APAHM: Dare to Dream
Earlier this month, the Brandeis Asian American Students Association opened Asian Pacific American Heritage Month with their “Dare to Dream” event. While APAHM is normally celebrated in May, the event was held in March to avoid conflicting with finals, as the hosts explained. The more people contribute the better, especially when raising money: BAASA sent the proceeds from the event to the National Immigration Forum, a leading organization in advocating for immigration policy reform and helping immigrants, including Dreamers. In fact, this is what the event name — “Dare to Dream” — refers to.
The show consisted of several performances, many by Brandeis students, each piece portraying different facets and talents of the Asian American Pacific Islander community at and around Brandeis. The opening act was Eli Kengmana ’19, a guitarist with a particular interest in finger picking. Kengmana played two songs and discussed mental health within the AAPI community. He shared his own story about how music helped his mental state and reflected on his father’s stoicism when Kengama first began dealing with mental illness, realizing that his father was not uncaring, but scared for his son. Kengama stressed the importance of creating a space within the community to discuss mental health. Afterwards, the hosts of the event highlighted the mental health resources available on campus before introducing the next performance: the Brandeis-based dance group XL, which focuses on K-pop and urban dance and performed two energetic numbers.
Then came one of the most important — and poignant — part of that evening. It was the speech given by Max Tang ’19, the president of the Brandeis Asian American Task Force. The Task Force members spoke about their personal experience with the fight for AAPI studies at Brandeis, sharing personal anecdotes about never seeing members of their community in history classes or textbooks. Then Tang shined a light on three different figures from AAPI history: Bhagat Singh Thind, Yuji Ichioka and Yuri Kochiyama. Bhagat Singh Thind brought issues of race and nationalization to the Supreme Court and challenged the fact that Indians were unable to be naturalized citizens. Yuji Ichioka, a student of UC Berkeley in 1968, created the term Asian American. Yuri Kochiyama, a friend of Malcolm X, fought for reparations for Japanese internment.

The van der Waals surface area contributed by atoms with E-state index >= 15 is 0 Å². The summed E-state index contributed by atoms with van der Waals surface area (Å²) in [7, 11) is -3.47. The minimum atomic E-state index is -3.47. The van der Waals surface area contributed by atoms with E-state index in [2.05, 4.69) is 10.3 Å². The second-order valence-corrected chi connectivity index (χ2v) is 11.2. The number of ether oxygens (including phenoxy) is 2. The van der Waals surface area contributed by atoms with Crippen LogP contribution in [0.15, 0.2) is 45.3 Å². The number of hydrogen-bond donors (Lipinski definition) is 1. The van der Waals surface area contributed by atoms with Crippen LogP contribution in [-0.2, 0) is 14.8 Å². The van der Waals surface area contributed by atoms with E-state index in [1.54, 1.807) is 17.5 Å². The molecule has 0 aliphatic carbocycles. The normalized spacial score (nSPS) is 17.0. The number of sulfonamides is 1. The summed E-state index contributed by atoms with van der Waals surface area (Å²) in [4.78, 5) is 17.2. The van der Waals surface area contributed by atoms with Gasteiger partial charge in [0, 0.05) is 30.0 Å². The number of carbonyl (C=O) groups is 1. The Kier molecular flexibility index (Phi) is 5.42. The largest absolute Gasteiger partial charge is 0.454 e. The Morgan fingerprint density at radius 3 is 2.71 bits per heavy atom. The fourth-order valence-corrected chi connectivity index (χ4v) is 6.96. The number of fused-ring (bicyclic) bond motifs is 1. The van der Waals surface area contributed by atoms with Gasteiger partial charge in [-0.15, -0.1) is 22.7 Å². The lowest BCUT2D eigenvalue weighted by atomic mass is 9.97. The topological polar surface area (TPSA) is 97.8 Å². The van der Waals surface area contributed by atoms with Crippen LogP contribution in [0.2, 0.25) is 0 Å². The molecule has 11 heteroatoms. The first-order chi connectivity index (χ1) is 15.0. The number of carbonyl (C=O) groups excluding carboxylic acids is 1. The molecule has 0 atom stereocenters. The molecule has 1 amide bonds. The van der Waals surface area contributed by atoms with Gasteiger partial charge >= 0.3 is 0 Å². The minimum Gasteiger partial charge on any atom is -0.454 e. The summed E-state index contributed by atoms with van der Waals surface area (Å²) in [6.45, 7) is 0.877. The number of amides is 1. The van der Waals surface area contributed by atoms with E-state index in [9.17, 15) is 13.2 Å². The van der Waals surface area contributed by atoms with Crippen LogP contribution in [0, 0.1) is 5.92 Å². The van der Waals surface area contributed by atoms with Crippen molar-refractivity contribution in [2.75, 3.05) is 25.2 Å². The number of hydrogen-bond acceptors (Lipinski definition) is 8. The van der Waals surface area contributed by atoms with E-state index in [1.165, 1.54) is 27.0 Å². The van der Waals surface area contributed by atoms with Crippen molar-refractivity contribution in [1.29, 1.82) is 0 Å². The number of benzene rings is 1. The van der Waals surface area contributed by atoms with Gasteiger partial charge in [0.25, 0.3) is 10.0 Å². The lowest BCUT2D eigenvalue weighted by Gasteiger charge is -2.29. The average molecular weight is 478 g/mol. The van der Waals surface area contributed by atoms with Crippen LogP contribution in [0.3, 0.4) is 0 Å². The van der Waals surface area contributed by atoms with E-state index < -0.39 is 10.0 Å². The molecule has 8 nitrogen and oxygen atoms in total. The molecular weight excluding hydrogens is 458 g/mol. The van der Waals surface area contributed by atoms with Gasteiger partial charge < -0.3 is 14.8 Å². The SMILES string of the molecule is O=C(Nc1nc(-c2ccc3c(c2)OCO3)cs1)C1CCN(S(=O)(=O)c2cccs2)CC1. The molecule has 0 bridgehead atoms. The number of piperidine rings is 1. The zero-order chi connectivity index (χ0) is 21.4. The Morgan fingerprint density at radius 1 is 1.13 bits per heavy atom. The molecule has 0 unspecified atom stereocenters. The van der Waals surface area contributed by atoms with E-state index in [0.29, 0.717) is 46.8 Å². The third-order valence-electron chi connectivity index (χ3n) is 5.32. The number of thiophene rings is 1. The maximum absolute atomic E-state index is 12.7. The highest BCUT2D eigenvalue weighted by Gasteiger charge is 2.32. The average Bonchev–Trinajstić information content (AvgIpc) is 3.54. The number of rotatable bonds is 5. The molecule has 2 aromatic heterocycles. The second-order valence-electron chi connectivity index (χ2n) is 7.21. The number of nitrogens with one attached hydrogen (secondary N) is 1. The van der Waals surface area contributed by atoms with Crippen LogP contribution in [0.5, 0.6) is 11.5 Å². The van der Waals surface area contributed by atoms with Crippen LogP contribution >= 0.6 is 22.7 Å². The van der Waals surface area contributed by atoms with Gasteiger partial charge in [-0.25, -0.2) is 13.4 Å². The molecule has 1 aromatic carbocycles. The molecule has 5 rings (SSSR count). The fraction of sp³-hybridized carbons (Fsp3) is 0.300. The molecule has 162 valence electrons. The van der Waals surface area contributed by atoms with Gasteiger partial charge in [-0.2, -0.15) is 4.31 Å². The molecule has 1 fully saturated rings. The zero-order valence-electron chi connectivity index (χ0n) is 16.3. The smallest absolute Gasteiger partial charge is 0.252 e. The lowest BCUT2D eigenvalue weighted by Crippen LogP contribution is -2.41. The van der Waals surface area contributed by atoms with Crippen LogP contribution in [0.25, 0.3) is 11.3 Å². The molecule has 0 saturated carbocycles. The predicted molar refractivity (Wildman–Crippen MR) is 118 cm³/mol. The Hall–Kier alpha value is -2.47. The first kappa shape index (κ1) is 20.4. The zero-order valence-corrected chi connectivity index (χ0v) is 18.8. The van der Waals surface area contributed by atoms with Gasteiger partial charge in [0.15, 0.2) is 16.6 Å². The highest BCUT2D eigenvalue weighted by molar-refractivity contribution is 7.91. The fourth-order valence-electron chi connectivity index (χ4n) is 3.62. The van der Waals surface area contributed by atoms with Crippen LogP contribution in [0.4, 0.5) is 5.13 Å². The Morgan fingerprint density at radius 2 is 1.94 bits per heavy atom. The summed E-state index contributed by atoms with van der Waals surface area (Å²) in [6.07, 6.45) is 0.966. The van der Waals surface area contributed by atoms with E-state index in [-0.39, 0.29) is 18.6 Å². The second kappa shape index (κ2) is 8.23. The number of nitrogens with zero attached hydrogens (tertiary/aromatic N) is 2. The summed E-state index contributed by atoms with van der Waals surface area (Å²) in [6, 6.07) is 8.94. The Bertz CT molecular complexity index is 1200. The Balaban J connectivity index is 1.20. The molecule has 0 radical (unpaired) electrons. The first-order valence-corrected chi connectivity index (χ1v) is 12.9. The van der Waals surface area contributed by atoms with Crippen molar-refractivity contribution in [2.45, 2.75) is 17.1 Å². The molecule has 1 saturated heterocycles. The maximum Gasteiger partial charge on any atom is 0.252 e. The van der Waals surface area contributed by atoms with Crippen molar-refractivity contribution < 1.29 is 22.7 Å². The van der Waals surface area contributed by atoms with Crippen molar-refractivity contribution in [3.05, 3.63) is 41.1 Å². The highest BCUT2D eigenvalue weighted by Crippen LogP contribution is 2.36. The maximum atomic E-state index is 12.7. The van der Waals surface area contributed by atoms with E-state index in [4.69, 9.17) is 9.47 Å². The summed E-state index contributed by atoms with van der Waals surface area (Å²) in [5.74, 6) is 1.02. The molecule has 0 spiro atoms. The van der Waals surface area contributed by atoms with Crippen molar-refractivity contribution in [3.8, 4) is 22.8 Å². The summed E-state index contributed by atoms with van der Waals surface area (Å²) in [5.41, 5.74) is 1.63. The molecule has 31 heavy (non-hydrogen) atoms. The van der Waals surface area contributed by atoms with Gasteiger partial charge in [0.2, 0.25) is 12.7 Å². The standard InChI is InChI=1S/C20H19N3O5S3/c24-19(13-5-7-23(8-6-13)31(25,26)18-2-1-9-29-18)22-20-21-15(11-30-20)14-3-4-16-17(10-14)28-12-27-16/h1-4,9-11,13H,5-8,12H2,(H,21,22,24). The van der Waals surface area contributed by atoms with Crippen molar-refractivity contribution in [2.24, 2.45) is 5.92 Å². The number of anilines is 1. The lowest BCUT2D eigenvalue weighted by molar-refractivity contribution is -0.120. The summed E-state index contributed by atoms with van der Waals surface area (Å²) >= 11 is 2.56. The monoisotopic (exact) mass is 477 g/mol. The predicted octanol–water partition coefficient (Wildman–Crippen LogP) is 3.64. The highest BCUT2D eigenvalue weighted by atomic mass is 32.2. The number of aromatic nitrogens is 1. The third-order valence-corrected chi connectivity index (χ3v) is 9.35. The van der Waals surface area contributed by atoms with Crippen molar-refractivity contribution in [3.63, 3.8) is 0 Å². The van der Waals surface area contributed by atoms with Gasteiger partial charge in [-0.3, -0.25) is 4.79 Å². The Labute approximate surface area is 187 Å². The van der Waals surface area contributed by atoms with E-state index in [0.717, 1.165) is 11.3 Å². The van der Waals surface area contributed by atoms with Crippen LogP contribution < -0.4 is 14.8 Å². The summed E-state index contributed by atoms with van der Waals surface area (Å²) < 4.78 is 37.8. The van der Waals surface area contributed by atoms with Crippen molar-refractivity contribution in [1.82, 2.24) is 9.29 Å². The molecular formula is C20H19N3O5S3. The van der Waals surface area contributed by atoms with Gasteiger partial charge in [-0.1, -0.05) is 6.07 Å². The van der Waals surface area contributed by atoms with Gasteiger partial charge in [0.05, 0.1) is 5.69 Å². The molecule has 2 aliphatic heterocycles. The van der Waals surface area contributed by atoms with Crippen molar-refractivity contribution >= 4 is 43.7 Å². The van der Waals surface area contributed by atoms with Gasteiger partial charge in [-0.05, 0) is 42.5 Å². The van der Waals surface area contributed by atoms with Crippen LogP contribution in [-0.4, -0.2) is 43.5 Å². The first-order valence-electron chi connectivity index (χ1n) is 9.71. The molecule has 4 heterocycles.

After Tang’s speech, which reiterated the importance of AAPI studies, BAASA announced that Prof. Yuri Doolan (HIST), the first tenure-track assistant professor of AAPI, would be joining Brandeis faculty this coming fall. With this victory, BAASA reminded the audience that there is still more work to be done as the journey toward creating an AAPI Studies department continues. The next step, they said, is to ensure that Prof. Leanne Day (GRALL), a current professor, stays on to help create the new department. Copies of the related petition, which praises Day for her commitment to the representing Pacific Islanders, were available to read and sign at the event.
The headliner of the event, Michelle Zauner of the musical group Japanese Breakfast, spoke between songs to share how moved she was by the students’ push for AAPI studies and how important representation is — a small but heavy reminder of how much a difference having an AAPI department could make.